An appealing, accessible civics primer.

FOR WHICH WE STAND

HOW OUR GOVERNMENT WORKS AND WHY IT MATTERS

Seekers of essential information about the basics of government and political processes will find this handbook informative.

Foster, an AP government teacher at Marjory Stoneman Douglas High School, explains the functions and branches of the federal government, political parties, the electoral process, and the different responsibilities of city, state, and federal governments. Brief explanations of the Declaration of Independence and Articles of Confederation follow along with a thorough description of the Constitution. Foster explains in simple, accessible language each article, the Bill of Rights, and other amendments. Informative discussions of the pros and cons of the Electoral College, how interest groups affect legislation, voter suppression, and gerrymandering further deepen readers’ understanding. In the chapter on the Supreme Court, Foster lists only five significant cases, which can’t help but give this section an arbitrary feel. Brown v. Board of Education is included but not Plessy v. Ferguson; Miranda v. Arizona is listed but not Gideon v. Wainwright; and Roe v. Wade is surprisingly absent. The final chapter encourages civic engagement and offers advice on how to become involved in the political process, using the March for Our Lives campaign as an example. Each spread features an appealing mix of black-and-white and full-color art, and infographics, charts, maps, and political caricatures provide further design variation. Glossary terms are highlighted in yellow. There are no suggestions for further reading—an unfortunate oversight.

An appealing, accessible civics primer. (timeline, glossary) (Nonfiction. 8-12)

Pub Date: Sept. 1, 2020

ISBN: 978-1-338-64308-4

Page Count: 176

Publisher: Scholastic

Review Posted Online: July 14, 2020

Kirkus Reviews Issue: Aug. 1, 2020

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IF YOU LIVED DURING THE PLIMOTH THANKSGIVING

A measured corrective to pervasive myths about what is often referred to as the “first Thanksgiving.”

Contextualizing them within a Native perspective, Newell (Passamaquoddy) touches on the all-too-familiar elements of the U.S. holiday of Thanksgiving and its origins and the history of English colonization in the territory now known as New England. In addition to the voyage and landfall of the Mayflower, readers learn about the Doctrine of Discovery that arrogated the lands of non-Christian peoples to European settlers; earlier encounters between the Indigenous peoples of the region and Europeans; and the Great Dying of 1616-1619, which emptied the village of Patuxet by 1620. Short, two- to six-page chapters alternate between the story of the English settlers and exploring the complex political makeup of the region and the culture, agriculture, and technology of the Wampanoag—all before covering the evolution of the holiday. Refreshingly, the lens Newell offers is a Native one, describing how the Wampanoag and other Native peoples received the English rather than the other way around. Key words ranging from estuary to discover are printed in boldface in the narrative and defined in a closing glossary. Nelson (a member of the Leech Lake Band of Minnesota Chippewa) contributes soft line-and-color illustrations of the proceedings. (This book was reviewed digitally.)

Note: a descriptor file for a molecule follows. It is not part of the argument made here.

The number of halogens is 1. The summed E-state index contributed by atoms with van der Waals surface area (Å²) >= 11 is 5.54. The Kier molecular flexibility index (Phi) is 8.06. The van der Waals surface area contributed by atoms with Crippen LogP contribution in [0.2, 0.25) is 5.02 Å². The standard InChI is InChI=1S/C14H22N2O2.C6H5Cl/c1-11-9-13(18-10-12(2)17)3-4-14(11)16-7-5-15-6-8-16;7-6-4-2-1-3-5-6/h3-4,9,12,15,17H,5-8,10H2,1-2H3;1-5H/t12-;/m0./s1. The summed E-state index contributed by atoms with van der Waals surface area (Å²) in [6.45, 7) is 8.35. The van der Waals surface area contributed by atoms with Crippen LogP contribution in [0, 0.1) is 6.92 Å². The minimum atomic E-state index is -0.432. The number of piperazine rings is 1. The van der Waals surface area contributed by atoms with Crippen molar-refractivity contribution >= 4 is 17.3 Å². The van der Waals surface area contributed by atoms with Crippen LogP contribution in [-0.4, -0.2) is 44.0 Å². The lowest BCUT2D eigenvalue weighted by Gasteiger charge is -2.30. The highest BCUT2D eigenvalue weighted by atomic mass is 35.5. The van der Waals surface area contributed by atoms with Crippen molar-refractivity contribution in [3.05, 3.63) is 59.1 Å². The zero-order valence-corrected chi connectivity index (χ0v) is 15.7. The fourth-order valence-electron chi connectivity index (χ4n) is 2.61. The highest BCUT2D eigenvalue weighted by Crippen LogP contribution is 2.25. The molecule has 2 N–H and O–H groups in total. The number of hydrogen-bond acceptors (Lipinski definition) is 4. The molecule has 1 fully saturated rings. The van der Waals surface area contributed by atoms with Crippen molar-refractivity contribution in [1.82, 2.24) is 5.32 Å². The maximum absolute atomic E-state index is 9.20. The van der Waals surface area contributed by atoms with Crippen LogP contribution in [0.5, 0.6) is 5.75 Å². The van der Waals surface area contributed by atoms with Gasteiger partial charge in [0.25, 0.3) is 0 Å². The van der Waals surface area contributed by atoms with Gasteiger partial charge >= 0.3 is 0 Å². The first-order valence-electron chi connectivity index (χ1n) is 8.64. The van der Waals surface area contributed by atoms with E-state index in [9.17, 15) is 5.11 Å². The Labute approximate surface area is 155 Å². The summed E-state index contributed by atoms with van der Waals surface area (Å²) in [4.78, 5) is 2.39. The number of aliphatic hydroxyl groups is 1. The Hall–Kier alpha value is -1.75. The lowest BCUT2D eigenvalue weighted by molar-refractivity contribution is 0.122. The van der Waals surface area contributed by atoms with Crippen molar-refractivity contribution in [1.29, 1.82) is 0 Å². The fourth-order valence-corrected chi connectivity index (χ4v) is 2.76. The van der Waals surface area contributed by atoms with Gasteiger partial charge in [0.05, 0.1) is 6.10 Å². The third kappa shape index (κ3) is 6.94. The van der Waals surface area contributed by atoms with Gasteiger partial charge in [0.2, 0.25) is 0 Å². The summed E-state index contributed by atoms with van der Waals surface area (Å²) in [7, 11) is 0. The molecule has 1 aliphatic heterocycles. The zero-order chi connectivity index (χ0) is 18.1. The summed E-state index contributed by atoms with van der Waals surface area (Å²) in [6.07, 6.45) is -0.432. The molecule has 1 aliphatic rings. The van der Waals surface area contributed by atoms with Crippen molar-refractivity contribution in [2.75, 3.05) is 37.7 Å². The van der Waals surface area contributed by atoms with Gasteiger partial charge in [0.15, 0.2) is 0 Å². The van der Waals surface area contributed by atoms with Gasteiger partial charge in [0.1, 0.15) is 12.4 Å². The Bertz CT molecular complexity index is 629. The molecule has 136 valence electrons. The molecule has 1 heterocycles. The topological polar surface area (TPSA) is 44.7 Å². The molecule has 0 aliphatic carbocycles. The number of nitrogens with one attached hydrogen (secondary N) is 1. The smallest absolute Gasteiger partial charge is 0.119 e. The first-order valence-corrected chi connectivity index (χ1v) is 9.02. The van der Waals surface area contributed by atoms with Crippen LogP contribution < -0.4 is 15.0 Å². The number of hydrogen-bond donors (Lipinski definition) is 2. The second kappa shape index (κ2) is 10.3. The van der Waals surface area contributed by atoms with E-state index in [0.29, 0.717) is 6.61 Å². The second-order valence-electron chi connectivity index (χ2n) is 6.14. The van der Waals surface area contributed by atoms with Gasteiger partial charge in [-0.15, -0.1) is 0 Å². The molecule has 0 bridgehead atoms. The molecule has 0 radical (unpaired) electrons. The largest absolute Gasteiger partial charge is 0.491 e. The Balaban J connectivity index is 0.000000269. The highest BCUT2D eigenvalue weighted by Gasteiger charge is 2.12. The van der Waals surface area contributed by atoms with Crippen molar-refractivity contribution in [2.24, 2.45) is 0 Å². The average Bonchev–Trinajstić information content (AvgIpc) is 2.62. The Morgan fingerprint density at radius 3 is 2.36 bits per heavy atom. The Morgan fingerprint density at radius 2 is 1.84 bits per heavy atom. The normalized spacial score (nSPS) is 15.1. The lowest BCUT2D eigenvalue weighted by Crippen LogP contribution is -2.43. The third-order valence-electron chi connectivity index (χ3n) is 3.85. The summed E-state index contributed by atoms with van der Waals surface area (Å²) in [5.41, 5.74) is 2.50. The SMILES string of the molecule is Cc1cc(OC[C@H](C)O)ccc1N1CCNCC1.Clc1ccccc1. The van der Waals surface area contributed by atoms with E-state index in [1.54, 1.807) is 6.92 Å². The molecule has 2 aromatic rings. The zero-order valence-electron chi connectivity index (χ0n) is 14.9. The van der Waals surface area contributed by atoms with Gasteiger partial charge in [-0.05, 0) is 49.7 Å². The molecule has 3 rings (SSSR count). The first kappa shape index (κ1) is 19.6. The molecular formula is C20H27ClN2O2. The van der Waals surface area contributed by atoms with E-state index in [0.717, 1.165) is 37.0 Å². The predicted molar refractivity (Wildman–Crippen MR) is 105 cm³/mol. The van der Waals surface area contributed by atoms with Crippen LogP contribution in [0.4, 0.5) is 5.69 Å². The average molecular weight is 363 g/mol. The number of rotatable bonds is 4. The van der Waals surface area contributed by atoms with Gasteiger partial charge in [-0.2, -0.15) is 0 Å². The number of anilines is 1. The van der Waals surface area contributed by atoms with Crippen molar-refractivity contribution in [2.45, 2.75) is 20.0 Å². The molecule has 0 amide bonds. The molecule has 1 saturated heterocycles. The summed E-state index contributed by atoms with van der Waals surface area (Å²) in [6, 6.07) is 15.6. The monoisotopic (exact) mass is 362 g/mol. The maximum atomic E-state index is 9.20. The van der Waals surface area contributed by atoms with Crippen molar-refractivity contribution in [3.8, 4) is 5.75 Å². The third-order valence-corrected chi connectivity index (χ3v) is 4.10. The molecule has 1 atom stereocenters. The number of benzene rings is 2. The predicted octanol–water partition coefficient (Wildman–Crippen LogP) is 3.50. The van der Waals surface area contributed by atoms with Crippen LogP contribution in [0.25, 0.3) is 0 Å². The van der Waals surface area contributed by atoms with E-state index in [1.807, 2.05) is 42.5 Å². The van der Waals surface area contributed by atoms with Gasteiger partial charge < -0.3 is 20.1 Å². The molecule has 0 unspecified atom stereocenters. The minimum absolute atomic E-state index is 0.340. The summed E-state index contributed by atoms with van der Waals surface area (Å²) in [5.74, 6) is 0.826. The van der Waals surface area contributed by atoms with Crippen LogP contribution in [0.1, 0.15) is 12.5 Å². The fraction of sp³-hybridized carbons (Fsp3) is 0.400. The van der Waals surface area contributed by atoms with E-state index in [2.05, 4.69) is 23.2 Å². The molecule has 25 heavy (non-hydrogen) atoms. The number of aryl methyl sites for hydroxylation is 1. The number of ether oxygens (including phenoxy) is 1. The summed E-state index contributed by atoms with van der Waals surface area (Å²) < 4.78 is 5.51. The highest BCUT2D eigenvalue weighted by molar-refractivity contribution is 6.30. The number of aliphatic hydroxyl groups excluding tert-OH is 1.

Essential. (Nonfiction. 8-12)

Pub Date: Nov. 2, 2021

ISBN: 978-1-338-72637-4

Page Count: 96

Publisher: Scholastic Nonfiction

Review Posted Online: Oct. 13, 2021

Kirkus Reviews Issue: Nov. 1, 2021

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A good if limited starting guide.

THE KIDS' FAMILY TREE BOOK

Author Leavitt presents all the components of doing research into family history with easy-to-follow directions for a successful project.

The volume begins with clear definitions about genealogy and why it is important to study. It moves on to give practical tips on getting started and how to map a family tree. It introduces young readers to the important documents that can assist in gathering family facts and describes the information they provide. It gives solid directions for setting up interviews with family members and how to reach out to those who are far away. This is followed up with strategies for using online resources, including warnings on how to stay safe on social media. The work of tracing ancestors from their countries of origin can be daunting, but Leavitt gives some help in this area as well and explores the role geography can play in family stories. There is good advice for collecting oral histories, and the chapter on exploring “The Way They Were” will appeal to many, as will the concluding chapters on family reunions and keeping in touch. All of this is presented in an encouraging, upbeat tone. Sidebars, charts, illustrations, and photographs add to the accessibility. The major drawback is that it assumes a known biological lineage with heterosexual parentage; there is no mention of the unique issues adopted children and nontraditional families might have in trying to put some of the instructions into practice. A short section addresses the challenges that face African-American descendants of enslaved people.

A good if limited starting guide. (resources, index) (Nonfiction. 8-12)

Pub Date: Oct. 10, 2017

ISBN: 978-1-4549-2320-6

Page Count: 128

Publisher: Sterling

Review Posted Online: Sept. 18, 2017

Kirkus Reviews Issue: Oct. 1, 2017

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